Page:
- Greggory Moore
On the last day of 2009 a man on the street asked me for money. It’s not unusual in Long Beach, but I recall this encounter vividly because immediately afterwards I wrote about it for the Long Beach Post, wrestling with the question in light of our encounter, in which the man presented himself as regretful and humiliated at being a victims of circumstances that forced him to beg for a few dollars so he could take some food to his wife and young child, with whom he was holed up in a local motel because a fire had devastated their home, and effusively thanked me for the three dollars I handed him.
“Was I being had?” I wrote. “I have no idea. I don’t pride myself on being a great reader of people. Whatever the case, I once again found myself wrestling with the question that overarches any situation of this type: When to give, and how much?”
Today I no longer wonder whether I was being had, because now I know that I was. And I know because last month, just a mile away from our 2009 meeting, the same man approached me with exactly the same story—the fire, the motel, the wife and child, the desire only for food.
Initially I didn’t recognize him, but as soon as he started in on the story, there was no room for doubt. As I let him take me through the sad tale, welling up with tears exactly as he had four years earlier and presumably has done thousands of times since, my heart raced. I did my best to repress a smile as he handed me a Veterans Administration ID card to backup part of his story. “CULLEN, BOBBY JR,” it read, a deep crease in the plastic obscuring the pictured face. The VA stuff I recalled; the card was a new touch.
Any second now, I thought, he’s going to be on to me that I’m on to him. But I had the advantage: I’d been told this story only once, and only by him (and written about it, of course), whereas he had given this performance to thousands of people over the ensuing four years. Besides, what were the odds?
In tears he made his plea, and I handed back the card. “You know, it’s funny,” I began. “It was December 31st three or four years ago—I don’t remember exactly—when you stopped over by the Library Coffeehouse over on Broadway.” “Is that in California?” he asked. That stopped me for a moment. I almost said, “Nice touch,” but I wanted to get to where I was going.
“Yes,” I smirked. “And you know that. Because you told me exactly the same story, with all the same details—the fire, your wife and kid, being a veteran, asking for food.”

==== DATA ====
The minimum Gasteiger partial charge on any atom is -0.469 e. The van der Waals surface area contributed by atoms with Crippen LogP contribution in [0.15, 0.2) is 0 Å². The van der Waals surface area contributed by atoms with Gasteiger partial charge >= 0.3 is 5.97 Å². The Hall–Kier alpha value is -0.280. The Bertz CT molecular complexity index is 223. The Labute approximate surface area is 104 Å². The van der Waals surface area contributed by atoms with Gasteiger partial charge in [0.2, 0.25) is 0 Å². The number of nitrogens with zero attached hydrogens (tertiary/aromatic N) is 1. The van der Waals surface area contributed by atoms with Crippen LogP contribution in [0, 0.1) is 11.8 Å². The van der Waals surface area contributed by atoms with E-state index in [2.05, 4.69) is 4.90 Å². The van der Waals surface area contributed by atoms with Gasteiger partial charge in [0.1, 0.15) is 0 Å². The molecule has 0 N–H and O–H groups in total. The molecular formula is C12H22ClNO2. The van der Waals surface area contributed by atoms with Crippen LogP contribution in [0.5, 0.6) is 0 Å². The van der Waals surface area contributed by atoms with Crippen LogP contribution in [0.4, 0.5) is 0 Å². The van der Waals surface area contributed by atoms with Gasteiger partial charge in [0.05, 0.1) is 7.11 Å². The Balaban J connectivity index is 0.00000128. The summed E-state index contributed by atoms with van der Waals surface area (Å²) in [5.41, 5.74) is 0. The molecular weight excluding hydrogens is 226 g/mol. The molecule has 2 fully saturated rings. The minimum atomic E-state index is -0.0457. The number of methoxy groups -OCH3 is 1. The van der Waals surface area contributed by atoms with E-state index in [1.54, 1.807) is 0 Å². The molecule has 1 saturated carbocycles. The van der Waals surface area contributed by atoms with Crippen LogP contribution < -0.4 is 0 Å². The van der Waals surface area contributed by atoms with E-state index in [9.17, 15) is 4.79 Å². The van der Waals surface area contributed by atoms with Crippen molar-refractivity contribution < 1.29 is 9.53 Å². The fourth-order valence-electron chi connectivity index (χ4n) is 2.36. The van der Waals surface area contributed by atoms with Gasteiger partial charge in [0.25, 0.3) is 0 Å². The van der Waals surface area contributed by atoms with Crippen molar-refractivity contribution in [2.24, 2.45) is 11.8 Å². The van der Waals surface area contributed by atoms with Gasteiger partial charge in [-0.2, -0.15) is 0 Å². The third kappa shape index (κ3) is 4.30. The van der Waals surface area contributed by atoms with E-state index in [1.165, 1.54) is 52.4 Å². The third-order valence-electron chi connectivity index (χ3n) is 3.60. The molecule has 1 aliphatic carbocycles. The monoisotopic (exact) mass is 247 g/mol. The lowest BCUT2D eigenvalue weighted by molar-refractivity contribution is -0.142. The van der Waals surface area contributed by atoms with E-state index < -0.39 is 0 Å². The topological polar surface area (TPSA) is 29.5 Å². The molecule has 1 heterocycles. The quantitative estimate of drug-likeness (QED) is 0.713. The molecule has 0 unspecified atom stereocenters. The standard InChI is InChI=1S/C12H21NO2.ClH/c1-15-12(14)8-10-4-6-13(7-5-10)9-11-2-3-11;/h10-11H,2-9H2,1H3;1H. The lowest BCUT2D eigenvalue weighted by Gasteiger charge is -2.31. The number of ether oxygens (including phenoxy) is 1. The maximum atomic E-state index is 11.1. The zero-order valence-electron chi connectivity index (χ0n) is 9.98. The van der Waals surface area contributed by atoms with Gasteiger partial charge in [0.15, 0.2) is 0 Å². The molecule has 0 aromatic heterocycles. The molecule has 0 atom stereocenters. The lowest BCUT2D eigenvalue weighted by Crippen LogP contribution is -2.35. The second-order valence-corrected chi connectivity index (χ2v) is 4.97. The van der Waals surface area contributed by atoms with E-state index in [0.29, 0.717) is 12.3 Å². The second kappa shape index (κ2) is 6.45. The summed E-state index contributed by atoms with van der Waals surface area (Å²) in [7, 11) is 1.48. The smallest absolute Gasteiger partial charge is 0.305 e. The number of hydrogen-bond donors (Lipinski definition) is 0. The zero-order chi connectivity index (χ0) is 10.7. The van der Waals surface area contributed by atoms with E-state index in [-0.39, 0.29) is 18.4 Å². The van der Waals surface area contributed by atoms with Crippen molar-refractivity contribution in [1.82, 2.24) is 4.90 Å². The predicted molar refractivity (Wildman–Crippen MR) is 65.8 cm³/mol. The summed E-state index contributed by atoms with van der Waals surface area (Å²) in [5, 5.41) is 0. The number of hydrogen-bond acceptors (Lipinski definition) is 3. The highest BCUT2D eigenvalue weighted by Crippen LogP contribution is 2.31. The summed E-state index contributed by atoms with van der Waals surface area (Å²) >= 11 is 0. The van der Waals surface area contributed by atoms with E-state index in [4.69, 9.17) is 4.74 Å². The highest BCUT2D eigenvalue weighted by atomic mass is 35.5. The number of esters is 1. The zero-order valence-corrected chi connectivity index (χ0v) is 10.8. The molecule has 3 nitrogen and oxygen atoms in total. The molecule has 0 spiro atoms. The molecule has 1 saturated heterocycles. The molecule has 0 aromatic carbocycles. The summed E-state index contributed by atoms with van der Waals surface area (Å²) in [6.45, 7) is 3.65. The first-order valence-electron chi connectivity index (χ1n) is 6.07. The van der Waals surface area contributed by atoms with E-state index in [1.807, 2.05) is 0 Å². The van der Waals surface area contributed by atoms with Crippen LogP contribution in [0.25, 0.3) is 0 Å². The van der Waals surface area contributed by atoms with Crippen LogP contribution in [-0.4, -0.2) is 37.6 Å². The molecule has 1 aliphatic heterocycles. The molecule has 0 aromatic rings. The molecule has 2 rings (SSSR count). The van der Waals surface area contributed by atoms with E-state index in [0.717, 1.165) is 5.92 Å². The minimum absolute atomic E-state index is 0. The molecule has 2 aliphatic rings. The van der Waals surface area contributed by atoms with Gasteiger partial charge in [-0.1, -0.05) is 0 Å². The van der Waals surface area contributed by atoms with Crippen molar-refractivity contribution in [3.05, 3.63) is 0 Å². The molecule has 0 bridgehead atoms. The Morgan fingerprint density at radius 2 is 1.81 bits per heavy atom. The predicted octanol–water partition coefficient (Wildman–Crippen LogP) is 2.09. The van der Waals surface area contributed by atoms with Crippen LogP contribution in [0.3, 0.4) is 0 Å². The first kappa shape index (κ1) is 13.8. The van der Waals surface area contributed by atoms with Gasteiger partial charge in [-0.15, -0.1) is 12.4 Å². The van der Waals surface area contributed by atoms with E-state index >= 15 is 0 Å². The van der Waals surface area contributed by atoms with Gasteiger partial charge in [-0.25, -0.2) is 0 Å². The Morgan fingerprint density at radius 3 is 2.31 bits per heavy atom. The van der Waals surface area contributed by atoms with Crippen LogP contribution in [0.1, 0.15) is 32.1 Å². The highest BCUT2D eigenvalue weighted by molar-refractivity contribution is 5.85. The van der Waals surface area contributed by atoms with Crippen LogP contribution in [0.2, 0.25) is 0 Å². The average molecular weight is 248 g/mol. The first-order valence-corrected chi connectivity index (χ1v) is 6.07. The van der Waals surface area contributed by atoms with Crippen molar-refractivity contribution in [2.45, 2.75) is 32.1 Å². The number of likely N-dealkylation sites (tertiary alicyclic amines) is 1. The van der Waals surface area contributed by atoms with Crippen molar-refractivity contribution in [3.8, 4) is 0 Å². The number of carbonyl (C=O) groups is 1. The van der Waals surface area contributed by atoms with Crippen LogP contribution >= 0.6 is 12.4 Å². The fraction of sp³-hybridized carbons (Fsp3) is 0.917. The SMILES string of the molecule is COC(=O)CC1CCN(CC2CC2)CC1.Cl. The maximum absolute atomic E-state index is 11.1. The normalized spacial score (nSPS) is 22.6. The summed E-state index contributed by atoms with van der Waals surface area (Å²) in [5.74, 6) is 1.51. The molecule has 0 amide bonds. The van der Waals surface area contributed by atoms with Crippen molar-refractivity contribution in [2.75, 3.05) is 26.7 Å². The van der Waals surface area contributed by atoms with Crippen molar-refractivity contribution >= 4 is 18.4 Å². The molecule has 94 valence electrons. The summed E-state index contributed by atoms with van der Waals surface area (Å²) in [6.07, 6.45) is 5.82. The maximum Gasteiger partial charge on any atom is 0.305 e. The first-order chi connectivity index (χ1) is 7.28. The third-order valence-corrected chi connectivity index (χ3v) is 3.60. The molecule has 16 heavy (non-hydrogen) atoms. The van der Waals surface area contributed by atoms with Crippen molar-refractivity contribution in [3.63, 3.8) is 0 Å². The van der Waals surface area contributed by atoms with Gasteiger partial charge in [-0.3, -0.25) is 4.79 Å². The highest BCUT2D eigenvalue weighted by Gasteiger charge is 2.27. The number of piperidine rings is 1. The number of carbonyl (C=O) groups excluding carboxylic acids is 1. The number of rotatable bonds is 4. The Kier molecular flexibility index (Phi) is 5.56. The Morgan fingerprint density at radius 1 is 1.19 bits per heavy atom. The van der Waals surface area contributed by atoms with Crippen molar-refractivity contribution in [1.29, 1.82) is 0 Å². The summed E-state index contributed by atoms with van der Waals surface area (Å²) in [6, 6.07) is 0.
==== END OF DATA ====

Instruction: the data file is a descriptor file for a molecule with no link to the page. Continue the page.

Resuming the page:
“That’s impossible, sir,” he said. “We came to town 11 days ago.”
“Look,” I said, smiling now, “you can do this performance all you want, but you know and I know what this is.”
“You must have me confused with someone else,” he said, beginning to walk away but seemingly unable to let the act go. “Have a nice day.”
“Hey, man,” I said, almost gloating, “I see you. You can’t fool me, and you can’t fool yourself.”
The mask was starting to slip at this point, his combination of artificial indignance and genuine embarrassment almost palpable. “Not all Black people look alike,” he said, backing off down 4th Street.
“That’s true,” I laughed. “But I’m talking about you, a shameless guy trying to scam people out of money with a bullshit sob story. Bobby Cullen, Jr.—if that is your real name.”
“That’s not what the card says,” he barked, reminded me very much of myself as a mendacious child desperately trying to deflect my interlocutor away from a lie in which I’d been caught. “That’s not what the card says. Want to look at it again?”
“That’s okay, ‘Bobby.’ I see you. See you around, pal.”
“Yeah,” he said, now simply angry. “Keep smiling. That’s a pretty good smile for a White guy.”
He turned on his heel, and I laughed and watched him, then turned away to sit for a bit on a nearby bench. But I was up a minute later, annoyed at myself for not snapping a picture. I guess during the exchange it would have felt too brazen. Plus, how often in life do you live out telling someone off exactly as you would have hoped? I couldn’t chance ruining the moment. But now I wanted a visual keepsake. I walked back to the site of our encounter and cast my eyes up 4th Street: he was nowhere to be seen.
I read the words painted on the building at the site of my second meeting with “Bobby”: Raise us above the differences and distinctions that divide us. Lots of ways to take that if you believe the universe talks to you. I’m more of a non-believer, myself. But I’m all for the haves and the have-nots finding the common root. I’m a big fan of transcending all those bad binary relationships: rich-poor, giver-taker, scammer-scammed. Humans on both sides of these divides would be better off if humankind managed to dissolve them.
Probably we can’t, not completely, but that doesn’t mean we as individuals can’t raise the net level of humanity by playing our small parts: working to minimize both avarice and abject poverty, giving where we can and taking only by informed consent, not running scams on others and exposing those who do.
Attention all human units: Be on the lookout for man, African-American, late 40s, 5’10”, lean/healthy, neat in appearance, completely bald (head most likely shaved), possibly carrying a Walgreens bad, cries on command, telling a sad tale of a house fire and a wife and child back the motel, he really hates to ask, he’s a working man, he’s never asked for anything in his life, but if you could help him—in any way—get some food for his family. Answers to the name “Bobby,” though there is reason to believe this is not his real name.
Also be on the lookout for genuine opportunities to help—in any way—those less fortunate than you, those truly in need. When we are raised above the differences and distinctions that divide, there will be no looking down on anyone.